That said - the point of my explanations of water not conducting was to illustrate How that process of path to least resistance works.

How can the water be electrified and the circuit breaker has not tripped: No current path to return to source.

GFCI senses an Imbalance between hot and neutral (meaning an alternate current path) and so it trips - which is why you have them by code wherever you have the potential for water to be near Kitchens, Bathrooms, Pools, Spas , Hot tubs, Outdoor areas.

Now you as a person are conductive and when you are in that water (which is by nature impure); you are the path of least resistance to ground - much better than the impurities in the water ... you are more like a live wire from the water to the earth.

I tried to make these clarifications and points to help the op and also other commenters - like one commenter stated..

"how would just treading through the water kill someone?"

Well this is how it would kill someone - it would be electrified and find the person (impurity of water) to be the best conductor to ground.

And further to clarify the point that the circuit breaker does not always trip just because the water becomes electrified.

In other words I want the op to know regardless of those comments that there is a real danger that the op could be electrocuted if they adhered to those particular comments. Do not disregard the danger..

I do recommend the op change out his breakers or outlets for GFCI's in that basement.

  • Your highlighted point is technically true, but completely irrelevant in a typical basement flooding with impure water -- the water will pick up plenty of contaminants that will allow it to conduct electricity. If that weren't the case, then it would be safe to walk in the water since you'd be surrounded by insulating water, so it wouldn't matter how well the human body conducts electricity since the electricity would never get through the pure water to reach the person. – Johnny Feb 26 '18 at 7:07
  • @Johnny - you are missing the whole point read it again as that is my point the Water is impure and the op can be electrocuted. I hilited the fact that the water is not the conductor so the op and comments such as "how would just treading through the water kill someone?" would understand the process of how that path of least resistance works in water. That the breaker does not always trip just because the hot line came in contact with the water - such as through a frayed cord. Perhaps I need to make sure that is exactly clear. I will edit. – Ken Feb 26 '18 at 7:48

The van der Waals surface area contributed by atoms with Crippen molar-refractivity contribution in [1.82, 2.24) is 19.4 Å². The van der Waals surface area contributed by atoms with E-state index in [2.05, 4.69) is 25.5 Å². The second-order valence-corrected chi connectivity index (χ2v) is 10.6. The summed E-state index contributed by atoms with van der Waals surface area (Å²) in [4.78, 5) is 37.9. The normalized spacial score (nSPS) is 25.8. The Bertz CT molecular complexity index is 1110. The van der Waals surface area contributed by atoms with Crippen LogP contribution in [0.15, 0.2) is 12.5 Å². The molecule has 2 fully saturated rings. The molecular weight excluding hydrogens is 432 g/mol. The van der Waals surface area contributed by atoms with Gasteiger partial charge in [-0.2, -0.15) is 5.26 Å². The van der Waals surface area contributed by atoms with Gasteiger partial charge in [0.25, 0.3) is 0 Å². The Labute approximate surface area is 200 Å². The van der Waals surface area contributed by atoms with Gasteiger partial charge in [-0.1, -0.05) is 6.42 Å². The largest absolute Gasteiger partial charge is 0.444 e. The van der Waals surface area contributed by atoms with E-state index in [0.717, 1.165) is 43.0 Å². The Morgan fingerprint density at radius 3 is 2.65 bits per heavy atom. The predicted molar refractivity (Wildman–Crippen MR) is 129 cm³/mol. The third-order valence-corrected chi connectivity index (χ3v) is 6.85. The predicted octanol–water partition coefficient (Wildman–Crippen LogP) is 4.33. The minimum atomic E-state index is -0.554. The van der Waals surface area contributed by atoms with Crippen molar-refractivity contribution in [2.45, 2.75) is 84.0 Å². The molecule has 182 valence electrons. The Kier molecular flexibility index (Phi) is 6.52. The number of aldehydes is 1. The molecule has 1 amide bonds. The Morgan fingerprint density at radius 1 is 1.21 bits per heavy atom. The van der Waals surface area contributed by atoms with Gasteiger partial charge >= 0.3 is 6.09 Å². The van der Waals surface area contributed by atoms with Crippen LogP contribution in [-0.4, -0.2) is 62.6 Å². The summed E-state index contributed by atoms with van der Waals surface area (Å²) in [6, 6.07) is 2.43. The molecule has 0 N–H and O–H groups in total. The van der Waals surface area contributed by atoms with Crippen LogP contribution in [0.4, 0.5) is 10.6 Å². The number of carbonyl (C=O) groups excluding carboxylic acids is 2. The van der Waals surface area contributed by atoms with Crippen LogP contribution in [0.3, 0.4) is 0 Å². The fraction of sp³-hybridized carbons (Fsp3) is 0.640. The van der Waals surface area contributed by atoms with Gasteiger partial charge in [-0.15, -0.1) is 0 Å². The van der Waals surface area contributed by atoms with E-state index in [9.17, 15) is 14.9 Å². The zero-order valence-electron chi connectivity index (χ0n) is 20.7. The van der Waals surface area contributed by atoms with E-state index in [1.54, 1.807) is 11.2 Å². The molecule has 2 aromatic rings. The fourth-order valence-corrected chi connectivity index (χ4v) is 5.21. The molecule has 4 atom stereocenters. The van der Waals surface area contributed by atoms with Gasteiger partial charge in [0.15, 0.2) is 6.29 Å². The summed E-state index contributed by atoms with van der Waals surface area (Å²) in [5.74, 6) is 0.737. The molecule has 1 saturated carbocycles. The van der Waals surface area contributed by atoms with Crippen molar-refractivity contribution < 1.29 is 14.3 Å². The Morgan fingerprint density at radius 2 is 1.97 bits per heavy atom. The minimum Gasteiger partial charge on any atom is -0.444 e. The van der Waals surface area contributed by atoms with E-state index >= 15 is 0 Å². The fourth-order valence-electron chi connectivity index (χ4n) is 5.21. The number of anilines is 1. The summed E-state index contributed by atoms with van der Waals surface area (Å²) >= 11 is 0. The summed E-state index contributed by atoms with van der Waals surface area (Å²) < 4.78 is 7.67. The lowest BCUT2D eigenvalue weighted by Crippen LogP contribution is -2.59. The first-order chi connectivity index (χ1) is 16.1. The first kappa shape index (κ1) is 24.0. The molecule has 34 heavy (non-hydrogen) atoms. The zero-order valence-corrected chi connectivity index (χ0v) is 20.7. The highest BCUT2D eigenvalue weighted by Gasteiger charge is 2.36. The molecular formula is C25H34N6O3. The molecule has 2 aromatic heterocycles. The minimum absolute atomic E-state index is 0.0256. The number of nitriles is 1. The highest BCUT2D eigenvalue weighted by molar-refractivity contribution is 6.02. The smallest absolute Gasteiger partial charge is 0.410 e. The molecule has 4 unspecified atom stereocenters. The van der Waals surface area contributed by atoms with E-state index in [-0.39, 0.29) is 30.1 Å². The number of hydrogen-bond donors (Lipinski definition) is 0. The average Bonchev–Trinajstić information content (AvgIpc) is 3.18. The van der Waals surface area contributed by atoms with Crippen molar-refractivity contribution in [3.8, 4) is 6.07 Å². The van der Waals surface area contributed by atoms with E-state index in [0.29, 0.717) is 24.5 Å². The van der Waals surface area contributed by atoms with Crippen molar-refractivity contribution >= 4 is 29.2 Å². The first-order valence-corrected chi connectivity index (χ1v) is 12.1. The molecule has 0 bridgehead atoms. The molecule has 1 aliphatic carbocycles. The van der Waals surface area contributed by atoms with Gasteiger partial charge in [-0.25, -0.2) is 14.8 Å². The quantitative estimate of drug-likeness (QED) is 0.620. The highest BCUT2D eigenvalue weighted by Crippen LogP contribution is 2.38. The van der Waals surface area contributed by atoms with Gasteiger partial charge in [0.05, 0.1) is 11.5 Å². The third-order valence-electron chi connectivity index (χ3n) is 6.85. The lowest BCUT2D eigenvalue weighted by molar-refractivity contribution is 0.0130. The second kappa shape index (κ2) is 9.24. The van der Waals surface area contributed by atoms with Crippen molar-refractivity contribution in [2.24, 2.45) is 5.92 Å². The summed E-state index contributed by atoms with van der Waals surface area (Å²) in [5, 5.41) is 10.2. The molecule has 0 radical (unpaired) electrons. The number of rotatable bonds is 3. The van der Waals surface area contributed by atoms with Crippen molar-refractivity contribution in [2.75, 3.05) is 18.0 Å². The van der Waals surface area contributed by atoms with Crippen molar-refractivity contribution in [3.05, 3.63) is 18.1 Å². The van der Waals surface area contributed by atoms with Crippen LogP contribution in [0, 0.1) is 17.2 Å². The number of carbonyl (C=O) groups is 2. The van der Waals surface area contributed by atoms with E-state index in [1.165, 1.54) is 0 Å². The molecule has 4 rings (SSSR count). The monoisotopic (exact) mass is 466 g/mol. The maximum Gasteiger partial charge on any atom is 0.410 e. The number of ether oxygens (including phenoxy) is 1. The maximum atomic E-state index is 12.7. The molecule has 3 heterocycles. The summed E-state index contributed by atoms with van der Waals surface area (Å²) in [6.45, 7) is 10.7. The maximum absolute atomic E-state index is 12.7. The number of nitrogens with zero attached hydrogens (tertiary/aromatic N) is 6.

• I see the point you're trying to make, but when you put "WATER is NOT a Conductor" and "Water does not conduct electricity" in bold type, you're giving the wrong impression to someone who is skimming your answer. In the real world, standing water is rarely pure, so water does conduct electricity, sometimes better than the human body, sometimes worse, but it is a conductor. – Johnny Feb 26 '18 at 7:54
  • Electricity follows all paths at once in proportion to their conductivity (in siemens, which is 1 / resistance in ohms) If you doubt me, look at the resistor formulas for paralleled resistors, the formula is literally what I just said. – Harper Feb 26 '18 at 15:06
  • @Harper Ohms Law.. Current through a resistor varies based on that resistance;lower resistance more current. I = E / R , for Parallel resistance 1/Rtotal = (1/R1 + 1/R2 + 1/R3) where R1 through R3 are different 'resistors' (I quoted that because we are talking about what is in the water and also the water itself as water is not the conductor like say a copper wire). You are correct it follows all paths at once in proportion, one of those less resistant paths will carry more of the current and a person could be that least resistant path and hence receive a hefty jolt. – Ken Feb 28 '18 at 9:37